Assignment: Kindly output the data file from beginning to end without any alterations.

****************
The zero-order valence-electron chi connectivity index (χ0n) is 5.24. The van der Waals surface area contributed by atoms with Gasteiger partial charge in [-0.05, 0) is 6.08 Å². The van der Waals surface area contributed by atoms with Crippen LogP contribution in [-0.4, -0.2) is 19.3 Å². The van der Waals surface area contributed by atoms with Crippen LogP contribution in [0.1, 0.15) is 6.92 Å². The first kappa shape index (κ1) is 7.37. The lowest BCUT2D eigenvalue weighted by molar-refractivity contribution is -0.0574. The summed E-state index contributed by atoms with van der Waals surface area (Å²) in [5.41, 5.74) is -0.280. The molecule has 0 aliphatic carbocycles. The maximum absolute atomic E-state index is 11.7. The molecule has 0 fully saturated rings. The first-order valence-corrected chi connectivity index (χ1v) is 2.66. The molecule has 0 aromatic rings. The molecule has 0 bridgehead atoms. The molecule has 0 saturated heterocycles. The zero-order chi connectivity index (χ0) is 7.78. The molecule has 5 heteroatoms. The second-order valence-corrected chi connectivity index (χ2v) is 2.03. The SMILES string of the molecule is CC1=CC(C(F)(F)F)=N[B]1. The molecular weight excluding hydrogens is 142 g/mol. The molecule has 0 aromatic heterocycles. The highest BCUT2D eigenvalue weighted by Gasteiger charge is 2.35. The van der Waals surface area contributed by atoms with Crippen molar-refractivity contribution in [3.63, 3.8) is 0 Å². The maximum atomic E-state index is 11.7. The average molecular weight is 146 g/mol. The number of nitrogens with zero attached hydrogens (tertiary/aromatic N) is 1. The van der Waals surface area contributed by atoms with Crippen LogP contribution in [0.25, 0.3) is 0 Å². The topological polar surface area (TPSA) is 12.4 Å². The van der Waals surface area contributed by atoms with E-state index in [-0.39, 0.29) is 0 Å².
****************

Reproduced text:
The zero-order valence-electron chi connectivity index (χ0n) is 5.24. The van der Waals surface area contributed by atoms with Gasteiger partial charge in [-0.05, 0) is 6.08 Å². The van der Waals surface area contributed by atoms with Crippen LogP contribution in [-0.4, -0.2) is 19.3 Å². The van der Waals surface area contributed by atoms with Crippen LogP contribution in [0.1, 0.15) is 6.92 Å². The first kappa shape index (κ1) is 7.37. The lowest BCUT2D eigenvalue weighted by molar-refractivity contribution is -0.0574. The summed E-state index contributed by atoms with van der Waals surface area (Å²) in [5.41, 5.74) is -0.280. The molecule has 0 aliphatic carbocycles. The maximum absolute atomic E-state index is 11.7. The molecule has 0 fully saturated rings. The first-order valence-corrected chi connectivity index (χ1v) is 2.66. The molecule has 0 aromatic rings. The molecule has 0 bridgehead atoms. The molecule has 0 saturated heterocycles. The zero-order chi connectivity index (χ0) is 7.78. The molecule has 5 heteroatoms. The second-order valence-corrected chi connectivity index (χ2v) is 2.03. The SMILES string of the molecule is CC1=CC(C(F)(F)F)=N[B]1. The molecular weight excluding hydrogens is 142 g/mol. The molecule has 0 aromatic heterocycles. The highest BCUT2D eigenvalue weighted by Gasteiger charge is 2.35. The van der Waals surface area contributed by atoms with Crippen molar-refractivity contribution in [3.63, 3.8) is 0 Å². The maximum atomic E-state index is 11.7. The average molecular weight is 146 g/mol. The number of nitrogens with zero attached hydrogens (tertiary/aromatic N) is 1. The van der Waals surface area contributed by atoms with Crippen LogP contribution in [0.25, 0.3) is 0 Å². The topological polar surface area (TPSA) is 12.4 Å². The van der Waals surface area contributed by atoms with E-state index in [-0.39, 0.29) is 0 Å².